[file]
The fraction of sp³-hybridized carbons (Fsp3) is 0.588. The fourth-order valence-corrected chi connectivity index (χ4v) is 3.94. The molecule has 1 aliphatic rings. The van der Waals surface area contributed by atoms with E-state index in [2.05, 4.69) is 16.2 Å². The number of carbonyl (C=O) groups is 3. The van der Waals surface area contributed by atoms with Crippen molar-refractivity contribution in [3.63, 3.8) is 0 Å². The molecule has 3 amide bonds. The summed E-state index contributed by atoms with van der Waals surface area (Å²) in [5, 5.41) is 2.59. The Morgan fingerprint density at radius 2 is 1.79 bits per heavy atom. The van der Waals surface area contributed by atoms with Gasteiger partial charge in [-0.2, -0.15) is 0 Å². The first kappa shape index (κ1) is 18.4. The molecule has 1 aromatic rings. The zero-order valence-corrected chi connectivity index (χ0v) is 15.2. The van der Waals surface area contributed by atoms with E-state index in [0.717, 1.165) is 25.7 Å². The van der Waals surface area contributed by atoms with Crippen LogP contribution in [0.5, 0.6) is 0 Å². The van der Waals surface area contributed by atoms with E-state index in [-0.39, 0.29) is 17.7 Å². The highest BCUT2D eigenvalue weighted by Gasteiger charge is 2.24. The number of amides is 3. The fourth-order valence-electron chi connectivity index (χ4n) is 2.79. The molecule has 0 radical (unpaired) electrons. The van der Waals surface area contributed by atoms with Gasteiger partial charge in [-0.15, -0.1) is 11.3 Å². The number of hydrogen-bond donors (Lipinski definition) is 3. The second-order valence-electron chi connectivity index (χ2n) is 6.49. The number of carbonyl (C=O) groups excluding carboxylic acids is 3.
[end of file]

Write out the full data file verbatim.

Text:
The fraction of sp³-hybridized carbons (Fsp3) is 0.588. The fourth-order valence-corrected chi connectivity index (χ4v) is 3.94. The molecule has 1 aliphatic rings. The van der Waals surface area contributed by atoms with E-state index in [2.05, 4.69) is 16.2 Å². The number of carbonyl (C=O) groups is 3. The van der Waals surface area contributed by atoms with Crippen molar-refractivity contribution in [3.63, 3.8) is 0 Å². The molecule has 3 amide bonds. The summed E-state index contributed by atoms with van der Waals surface area (Å²) in [5, 5.41) is 2.59. The Morgan fingerprint density at radius 2 is 1.79 bits per heavy atom. The van der Waals surface area contributed by atoms with Gasteiger partial charge in [-0.2, -0.15) is 0 Å². The first kappa shape index (κ1) is 18.4. The molecule has 1 aromatic rings. The zero-order valence-corrected chi connectivity index (χ0v) is 15.2. The van der Waals surface area contributed by atoms with E-state index in [0.717, 1.165) is 25.7 Å². The van der Waals surface area contributed by atoms with Crippen LogP contribution in [0.5, 0.6) is 0 Å². The van der Waals surface area contributed by atoms with E-state index in [-0.39, 0.29) is 17.7 Å². The highest BCUT2D eigenvalue weighted by Gasteiger charge is 2.24. The number of amides is 3. The fourth-order valence-electron chi connectivity index (χ4n) is 2.79. The molecule has 0 radical (unpaired) electrons. The van der Waals surface area contributed by atoms with Gasteiger partial charge in [-0.15, -0.1) is 11.3 Å². The number of hydrogen-bond donors (Lipinski definition) is 3. The second-order valence-electron chi connectivity index (χ2n) is 6.49. The number of carbonyl (C=O) groups excluding carboxylic acids is 3.